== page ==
The median income for a household in the city was $31,846, and the median income for a family was $38,800. Males had a median income of $30,365 versus $17,598 for females. The per capita income for the city was $13,125. About 14.0% of families and 15.0% of the population were below the poverty line, including 18.0% of those under age 18 and 18.8% of those age 65 or over.


  1. ^ "ArcGIS REST Services Directory". United States Census Bureau. Retrieved September 20, 2022.
  2. ^ a b U.S. Geological Survey Geographic Names Information System: Lone Grove, Oklahoma
  3. ^ a b "U.S. Census website". United States Census Bureau. Retrieved January 31, 2008.
  4. ^ a b "Geographic Identifiers: 2010 Demographic Profile Data (G001): Lone Grove city, Oklahoma". U.S. Census Bureau, American Factfinder. Archived from the original on February 11, 2015. Retrieved February 10, 2015.
  5. ^ Charles Goins, Historical Atlas of Oklahoma (Norman: University of Oklahoma Press, 2006), plate 105.
  6. ^ a b Gannett, Henry; USGS; U.S. Dept. of the Interior, (1905, 2005). - A Gazetteer of the Indian Territory. - Baltimore, Maryland: Clearfield, U.S. Gov't Printing Office. - p.43. - ISBN 978-0-8063-5261-9.
  7. ^ a b c d Greater Southwest Historical Museum and Carter County Genealogy Society. "Lone Grove", Encyclopedia of Oklahoma History & Culture, Oklahoma Historical Society, Accessed May 4, 2015.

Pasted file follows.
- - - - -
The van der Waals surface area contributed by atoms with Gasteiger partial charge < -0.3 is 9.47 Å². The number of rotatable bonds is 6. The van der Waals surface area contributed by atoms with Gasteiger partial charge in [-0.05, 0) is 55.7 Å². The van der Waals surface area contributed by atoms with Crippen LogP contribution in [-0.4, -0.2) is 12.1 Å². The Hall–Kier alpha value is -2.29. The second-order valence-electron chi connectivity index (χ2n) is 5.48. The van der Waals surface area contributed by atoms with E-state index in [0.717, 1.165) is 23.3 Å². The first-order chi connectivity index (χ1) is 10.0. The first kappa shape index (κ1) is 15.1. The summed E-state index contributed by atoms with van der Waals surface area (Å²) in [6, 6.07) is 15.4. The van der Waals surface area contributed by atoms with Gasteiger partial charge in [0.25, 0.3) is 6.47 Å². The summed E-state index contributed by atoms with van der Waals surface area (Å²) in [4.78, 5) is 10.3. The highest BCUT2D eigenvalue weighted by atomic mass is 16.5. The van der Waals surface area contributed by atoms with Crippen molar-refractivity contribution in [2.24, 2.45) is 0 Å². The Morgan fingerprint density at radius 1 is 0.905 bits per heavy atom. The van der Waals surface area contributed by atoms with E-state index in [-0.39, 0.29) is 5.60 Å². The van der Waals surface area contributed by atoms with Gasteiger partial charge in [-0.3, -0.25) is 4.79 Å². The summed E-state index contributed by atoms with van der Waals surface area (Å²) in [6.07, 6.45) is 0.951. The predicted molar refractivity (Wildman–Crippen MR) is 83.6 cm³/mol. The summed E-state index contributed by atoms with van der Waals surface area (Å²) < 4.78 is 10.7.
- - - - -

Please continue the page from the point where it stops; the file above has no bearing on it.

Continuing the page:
8. ^ Shirk, George H., (1987). - Oklahoma Place Names. - Norman, Oklahoma: University of Oklahoma Press. - p.144. - ISBN 978-0-8061-2028-7.
  9. ^ Jackson, Ron, James Tyree and Johnny Johnson. - "Oklahoma tornado leaves 9 confirmed dead; three found alive, but trapped". - The Oklahoman. - NewsOK.com. - February 11, 2009. - Retrieved: 2009-02-11.
  10. ^ Painter, Bryan - "Lone Grove tornado topped 165 mph". - The Oklahoman. - NewsOK.com. - February 11, 2009. - Retrieved: 2009-02-11.
  11. ^ Johnson, Johnny. - "114 residences destroyed in Lone Grove". - The Oklahoman. - NewsOK.com. - February 12, 2009. - Retrieved: 2009-02-12.
  12. ^ Jackson, Ron. - "Survivors of Lone Grove tornado express shock, thanks". - The Oklahoman. - NewsOK.com. - February 12, 2009. - Retrieved: 2009-02-12.
  13. ^ "Twisters kill 8 people in Oklahoma, others injured". Associated Press. February 11, 2009. Archived from the original on February 13, 2009.
  14. ^ "Census of Population and Housing". Census.gov. Retrieved June 4, 2015.